First, reflect on whether you need headphones or earbuds. 

What are the fundamental differences between headphones and earbuds?

1. We wear headphones on top of the ears. Earbuds—inside the ears.

2. Headphones are more comfortable to wear. They will also last for a more extended time.

3. With sound quality, headphones are considered better than earbuds.

4. Earbuds are easier to clean (we’ll get to it later in this article). It’s safer to carry earbuds than headphones when you’re on the go. Earbuds are smaller and will typically also be less expensive than headphones.

5. Both earbuds and headphones come in a variety of designs. You can customize their colors and styles. Also, both types can include Bluetooth technology. 

How to clean headphone muffs?

Are you wondering if this nasty ear wax and dirt will ever go away when you clean it? 

We’ve got good news. We will assist you when you clean headphone pads, and the solution is just around the corner!

Tip: Don’t throw your headphones away when you notice that one earphone is louder than the other. First off, try to clean the dirt, earwax, or debris interfering with the audio. 

If you see the dust with a bare eye or your headphones and don’t function properly (not as well as they used to), try cleaning headphone pads! 

What to do first when you need to clean headphone pads?

First off, make sure they are powered off and disconnected from your device (a computer,  smartphone, or others). 

When it comes to moisture, dry them fast with a clean cloth if your headphones get wet. 

Important: If you use alcohol for cleaning—do it according to the tips we share below. Using a cloth with rubbing alcohol can remove color or break down leather or fabric. 

You don’t need to clean them with alcohol when they get dirty; soap water solution will clean off any moderate nasties instead.

The proper care and maintenance can go a long way (and your headphone pads will thank you).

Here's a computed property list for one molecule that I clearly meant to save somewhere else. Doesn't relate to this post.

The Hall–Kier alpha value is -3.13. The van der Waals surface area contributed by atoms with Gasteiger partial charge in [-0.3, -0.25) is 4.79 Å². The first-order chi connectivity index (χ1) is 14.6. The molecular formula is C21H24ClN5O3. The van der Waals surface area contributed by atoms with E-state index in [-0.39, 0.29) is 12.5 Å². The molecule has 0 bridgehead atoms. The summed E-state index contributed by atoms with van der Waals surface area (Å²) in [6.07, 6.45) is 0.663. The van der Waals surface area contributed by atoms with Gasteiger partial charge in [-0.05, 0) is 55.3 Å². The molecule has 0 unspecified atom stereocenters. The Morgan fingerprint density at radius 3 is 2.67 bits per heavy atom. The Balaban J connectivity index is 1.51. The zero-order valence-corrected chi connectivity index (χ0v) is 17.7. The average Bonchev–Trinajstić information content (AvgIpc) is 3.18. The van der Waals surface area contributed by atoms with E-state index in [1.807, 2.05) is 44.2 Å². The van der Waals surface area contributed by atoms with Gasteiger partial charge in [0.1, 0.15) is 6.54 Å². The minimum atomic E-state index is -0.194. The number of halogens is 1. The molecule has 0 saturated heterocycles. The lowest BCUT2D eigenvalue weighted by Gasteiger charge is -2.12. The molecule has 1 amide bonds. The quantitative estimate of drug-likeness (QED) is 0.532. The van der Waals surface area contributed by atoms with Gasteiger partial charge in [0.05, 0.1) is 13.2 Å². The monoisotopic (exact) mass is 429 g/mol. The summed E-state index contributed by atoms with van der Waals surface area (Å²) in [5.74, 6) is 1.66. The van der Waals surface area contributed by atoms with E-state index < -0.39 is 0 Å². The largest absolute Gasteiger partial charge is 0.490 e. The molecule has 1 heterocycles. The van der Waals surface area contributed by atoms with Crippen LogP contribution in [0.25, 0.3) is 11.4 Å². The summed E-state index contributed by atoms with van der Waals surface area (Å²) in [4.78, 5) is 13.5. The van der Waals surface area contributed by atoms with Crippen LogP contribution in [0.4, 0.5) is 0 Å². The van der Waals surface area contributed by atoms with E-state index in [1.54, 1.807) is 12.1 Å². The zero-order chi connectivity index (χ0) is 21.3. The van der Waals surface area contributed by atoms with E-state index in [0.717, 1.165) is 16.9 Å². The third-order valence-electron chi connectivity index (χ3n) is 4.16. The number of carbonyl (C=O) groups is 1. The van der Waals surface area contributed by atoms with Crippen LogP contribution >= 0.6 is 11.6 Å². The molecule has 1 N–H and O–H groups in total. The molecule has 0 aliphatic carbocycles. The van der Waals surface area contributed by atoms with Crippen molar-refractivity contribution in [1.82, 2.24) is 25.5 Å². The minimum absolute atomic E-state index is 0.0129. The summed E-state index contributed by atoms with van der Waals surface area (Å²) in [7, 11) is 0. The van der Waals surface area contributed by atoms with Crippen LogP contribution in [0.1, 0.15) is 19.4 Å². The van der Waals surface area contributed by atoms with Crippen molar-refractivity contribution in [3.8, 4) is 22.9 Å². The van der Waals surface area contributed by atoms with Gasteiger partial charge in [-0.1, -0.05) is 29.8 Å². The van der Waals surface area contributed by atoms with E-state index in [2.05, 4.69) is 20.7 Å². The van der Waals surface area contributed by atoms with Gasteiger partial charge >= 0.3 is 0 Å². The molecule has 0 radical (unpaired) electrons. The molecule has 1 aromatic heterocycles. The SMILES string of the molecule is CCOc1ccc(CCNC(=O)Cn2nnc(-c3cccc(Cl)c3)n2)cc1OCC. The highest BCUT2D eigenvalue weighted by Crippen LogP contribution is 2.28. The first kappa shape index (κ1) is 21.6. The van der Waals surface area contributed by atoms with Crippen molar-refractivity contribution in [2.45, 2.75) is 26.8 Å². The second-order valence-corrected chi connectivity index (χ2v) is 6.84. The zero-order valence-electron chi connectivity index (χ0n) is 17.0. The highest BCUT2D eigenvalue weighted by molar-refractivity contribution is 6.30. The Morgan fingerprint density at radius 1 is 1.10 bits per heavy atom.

Take your headphones or earphones and check:

  • the inside of the ear pads, or 
  • a wire mesh of the earbuds;

After using your favorite sound accessory for months—trust us—there will be some clogged earwax, grease, dirt, and dust in its tiny crevices. 

Tools that you’ll need to clean your headphones:

  • a small cloth or microfiber cloth,
  • rubbing alcohol/ hand sanitizer, or hydrogen peroxide,
  • q tips or cotton buds,
  • rubbing alcohol or soapy water,
  • blu-tack/multipurpose adhesive,
  • leather conditioner (like Leather Honey or Audeze);

You are on your way to super clean headphones!

Cleaning headphones also involves cleaning more delicate parts, like the leather or foam ear pads, which can tear easily. 

Treat these parts gently when cleaning your muffs. 

If you don’t feel like linking to just now (earn advertising fees) and buying a fresh pair, conduct the cleaning process gently.

First, remove the ear pads (muffs) and gently wipe their exterior down. Next, dampen a small cloth in some soap and warm water. 

After you clean headphones, wipe them dry with some paper towels and leave them to air dry completely.

Now comes the risky part. Dampen a small cloth with rubbing alcohol or hand sanitizer and gently wipe down the exterior of the ear pads. Don’t rub too hard if you want to clean headphone pads but not destroy them.  

Soak a q tips/cotton buds in alcohol/hand sanitizer. Clean the nooks and crevices of the ear pads.

Dab some alcohol or hand sanitizer also over the surface of the foam mesh.

Gently rub both the right and left sides together. This process is supposed to kill off the bacteria living in the ear pads. Gentle rubbing should also help to dislodge any dirt or grime.

Leave the ear pads to air dry completely before reattaching them. Next, use a few paper towels and ensure your now clean headphone pads have dried off completely.

How to clean your headphone jack?

The interior of the headphone jack is white. There’s no way you won’t notice the color change when it gets dirty. 

You can use a can of compressed air to clean it. You could also use an interdental brush, a pipe cleaner, or a bent paper clip with double-sided tape. 

Insert it and whisk the inside of the jack—until you remove any visible blockage.

Clean the jack gently as there’s a risk of damaging the metal interior of the headphone jack if you act too rough.

Another handy tip?

Silica gel is a little gel packet you can find within the packaging of food and electronics. 

These tiny gel beads help control the humidity level—they absorb moisture well. Place them in the ear cups. It should help mitigate the issue with a foul smell.

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Frequently Asked Questions

If you want to keep it safe, wear them for an hour or less each day. Experts recommend following the 60/60 rule. It refers to keeping your volume under 60% and listening to headphones for about 60 minutes every day. If you want to listen for a more extended period, take at least 5-minute breaks every hour.
According to the Centers for Disease Control and Prevention (CDC), World Health Organization (WHO), and Harvard Health, listening to loud headphones may cause hearing loss, tinnitus, dizziness, or even an ear infection.